|By Keith Allison on Flickr (Original version) UCinternational |
(Crop) [CC BY-SA 2.0], via Wikimedia Commons
In 2013, the Atlanta Braves had finally come together. Frank Wren’s team was young – Dan Uggla was its only starter over 30. Frank Wren’s team was also very powerful and bashed 181 homers led the league. Sure, they struck out a lot, but they also scored runs in bunches.
But lost in all of the feast-or-famine articles about the Braves’ offense was its fine pitching staff. While Brandon Beachy would miss most of the season, the Braves got breakout years from Mike Minor and Julio Teheran. Young Alex Wood also pitched in, which became important when Eric Young Jr. shattered Tim Hudson‘s ankle one night in Flushing.
The 2013 Braves also had a righty who had finally stayed healthy all year and earned an every-fifth-day assignment in the rotation in Kris Medlen. “Meds” had been lethal down the stretch in 2012 after finally receiving a late promotion to the rotation. The Santa Ana College alum followed it up with career highs in most categories in 2013.
But then, like Breachy, Medlen would not make it out of the 2014 spring training before needing a second Tommy John surgery. It was the first couple of dominoes to fall in what would be a franchise-altering season. Wren would be fired and a rebuild would be ordered – one that would not include Medlen, as he was non-tendered after the 2014 season.
There was some hope the Braves might bring him back, but two weeks after Atlanta cut him loose, the Kansas City Royals promised him $8.5 million to come to the midwest. His rehab took a long time, but Medlen finally returned to the majors on July 20, 2014. He had a few stinkers mixed in over a 15-game run with the Royals, but still pitched his way onto KC’s postseason roster. He would pitch twice – once as a long reliever after Johnny Cueto got blasted and the other time in KC’s World Series Game Three loss to the Mets.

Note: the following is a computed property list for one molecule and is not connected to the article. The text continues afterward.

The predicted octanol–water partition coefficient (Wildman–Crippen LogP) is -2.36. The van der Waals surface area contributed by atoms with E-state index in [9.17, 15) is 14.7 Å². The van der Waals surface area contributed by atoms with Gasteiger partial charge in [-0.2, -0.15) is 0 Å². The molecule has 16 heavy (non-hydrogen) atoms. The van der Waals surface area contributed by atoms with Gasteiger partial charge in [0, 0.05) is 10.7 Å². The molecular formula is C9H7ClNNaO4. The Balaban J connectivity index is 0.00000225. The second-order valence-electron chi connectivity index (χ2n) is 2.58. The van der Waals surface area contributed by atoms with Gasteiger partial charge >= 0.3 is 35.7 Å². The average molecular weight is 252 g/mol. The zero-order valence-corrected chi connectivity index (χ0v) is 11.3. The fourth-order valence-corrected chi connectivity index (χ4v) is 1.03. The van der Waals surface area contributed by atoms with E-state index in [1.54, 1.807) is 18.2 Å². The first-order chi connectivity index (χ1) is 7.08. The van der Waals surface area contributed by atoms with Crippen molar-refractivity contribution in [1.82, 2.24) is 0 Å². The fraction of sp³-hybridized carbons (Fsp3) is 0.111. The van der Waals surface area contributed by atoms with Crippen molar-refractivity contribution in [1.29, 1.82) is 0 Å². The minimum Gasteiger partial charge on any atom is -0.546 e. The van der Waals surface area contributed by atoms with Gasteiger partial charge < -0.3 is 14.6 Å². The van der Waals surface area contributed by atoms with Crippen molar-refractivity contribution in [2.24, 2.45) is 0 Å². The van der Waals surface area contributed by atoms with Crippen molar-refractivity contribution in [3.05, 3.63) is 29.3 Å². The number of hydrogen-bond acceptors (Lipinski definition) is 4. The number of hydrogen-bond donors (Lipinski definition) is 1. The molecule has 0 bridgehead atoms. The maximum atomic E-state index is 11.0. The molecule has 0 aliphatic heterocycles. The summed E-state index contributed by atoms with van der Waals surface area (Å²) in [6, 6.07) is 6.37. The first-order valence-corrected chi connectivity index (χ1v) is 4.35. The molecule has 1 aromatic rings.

The hope was that Medlen would stabilize a Royals’ pitching staff in 2016 that would lose Cueto and was thin beyond newcomer Ian Kennedy, veteran Edinson Volquez, and young Yordano Ventura (may he rest in peace). Instead, Medlen would struggle over six starts – especially with uncharacteristic wildness. His shoulder was hurting, which put him on the shelf He made a pair of comeback attempts, but was never able to get back to the Royals. His final outing of the year included retiring just one of the five Oklahoma City Dodgers he faced before being lifted with a line of 0.1 ING, 4 H, 4 R, 4 ER.
Let’s try to compare the Medlen the Braves loved so dearly with the Medlen whose 2017 option was declined by the Royals. Pitch-wise, little has changed as far as usage and velocity go. He relies heavily on a low-90’s sinker, throwing it 38% of the time last year. In fact, when you combine his four-seamer, about every other pitch on average is a fastball. He’ll supplement that with a biting curveball that flutters to the plate at about 78 mph along with a changeup that has averaged 2-3 ticks faster since leaving Atlanta. He started to use a cutter toward the end of his Braves’ stay and used it a lot more last year to mixed results.
One clear difference in Medlen since leaving Atlanta is related to release point, which the chart to the right shows courtesy of Brooks Baseball. In 2013, the ball was between roughly 5’9″ and almost 6″ feet off the ground when Medlen released the ball. Once he returned in 2015, he was releasing at more of a lower 3/4’s rather than the high 3/4’s of 2013. As a sinker-baller who depends on controlling the ball low-in-the-zone, not being able to get on top of his pitches won’t help his effectiveness.
Medlen is a nice lottery ticket for the Braves to add – even as a relief option rather than a starter. If they can straighten his mechanics and get him to drop his changeup from the 84-85 mph range, it would be a big boost. Whether it was losing feel, the different arm slot, of Royals’ coaching, Medlen lost his best pitch when he left Atlanta. In 2012, his changeup had a 16.6 wCH as far as pitch value goes. He didn’t have enough innings to qualify for the ERA title so he didn’t make the lead leaders list, but that pitch value would have ranked second. The next year, his breakout starter campaign, his changeup had a 12.6 wCH pitch value. That ranked sixth. It was his one true dominant pitch and it’s been worth -2.4 since. That has to change.
At his best, Medlen can fool hitters with his fastballs and changeups and go to his curveball for strike outs. We haven’t seen that version of Medlen since 2013. If the Braves are lucky, we could see it again in 2017, though it won’t be until midseason at the earliest. Until then, it’s nice to hope.